Accumulation of Gold in Tanjore Temple-An enquiry into its sources
THE construction of the Big temple at Tanjore was completed before the reign of Raja Raja I ended. Before his 28th regnal year the temple had acquired a prodigious quantity of gold in the shape of jewels and vessels. The present paper makes an attempt to inquire into the sources from which gold was accumulated in the temple.
The main source materials for this enquiry are collected from Raja Raja's inscriptions1 found in the Big temple on the Vim Ana. These inscriptions point to a very large hoard of gold in the temple. An inscription of the 29th regnal year of Raja Raja I states that the jewels and vessels were weighed and an inventory made and recorded in an inscription. Similar inventories were made several times during the 28th and 29th regnal years of Raja Raja.2
Reading through the whole corpus of the inscriptions, one can conclude that the temple at the time of the inscriptions was in possession of several thousand kalanchus of gold in the form of jewels, plates, idols of gods, ornamental articles, vessels, flower like ornaments of gold etc. Kalanchu is a small standard weight used to measure the weight of precious metal. One finds a long list of these articles in the possession of the Big temple in Raja Rajahs inscriptions inscribed on the Vim Ana.8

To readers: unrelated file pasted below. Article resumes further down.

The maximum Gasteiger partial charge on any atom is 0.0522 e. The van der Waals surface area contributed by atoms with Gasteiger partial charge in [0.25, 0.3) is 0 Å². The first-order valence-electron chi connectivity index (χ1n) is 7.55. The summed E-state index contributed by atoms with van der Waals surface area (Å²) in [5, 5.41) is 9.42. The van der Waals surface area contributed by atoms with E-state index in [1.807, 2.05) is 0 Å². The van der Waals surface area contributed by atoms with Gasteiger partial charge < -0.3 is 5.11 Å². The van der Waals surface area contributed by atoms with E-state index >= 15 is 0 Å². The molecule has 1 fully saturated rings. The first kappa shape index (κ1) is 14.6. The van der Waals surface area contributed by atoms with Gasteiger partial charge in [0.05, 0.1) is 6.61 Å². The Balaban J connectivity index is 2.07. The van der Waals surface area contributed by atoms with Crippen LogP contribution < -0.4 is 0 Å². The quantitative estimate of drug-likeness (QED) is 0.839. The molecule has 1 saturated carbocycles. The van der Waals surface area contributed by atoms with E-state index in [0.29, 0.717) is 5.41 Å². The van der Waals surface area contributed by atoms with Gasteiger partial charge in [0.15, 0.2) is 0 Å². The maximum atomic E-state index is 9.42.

The inventories not only give a list of articles gifted to the temple but also indicate how the gold was obtained to make the jewels, vessels etc.
Emergence of Money Economy
Gold assumes great value when money economy emerges with the development of trade in a particular region. During the reign of Raja Raja, there was a phenomenal increase in internal trade due to the territorial expansion of the Ghola empire and extension of the territorial market. Evidence is also available which shows that extensive trade flourished between the Empire and south east Asian kingdoms and China on the one hand and the Arabian countries on the other. Tax on trade and customs duties were paid in gold.4
Hence gold accumulated in the royal coffers. Part of the gold was used for minting coins and another part to pay for imports and as loans to merchant guilds. For internal exchange of commodities barter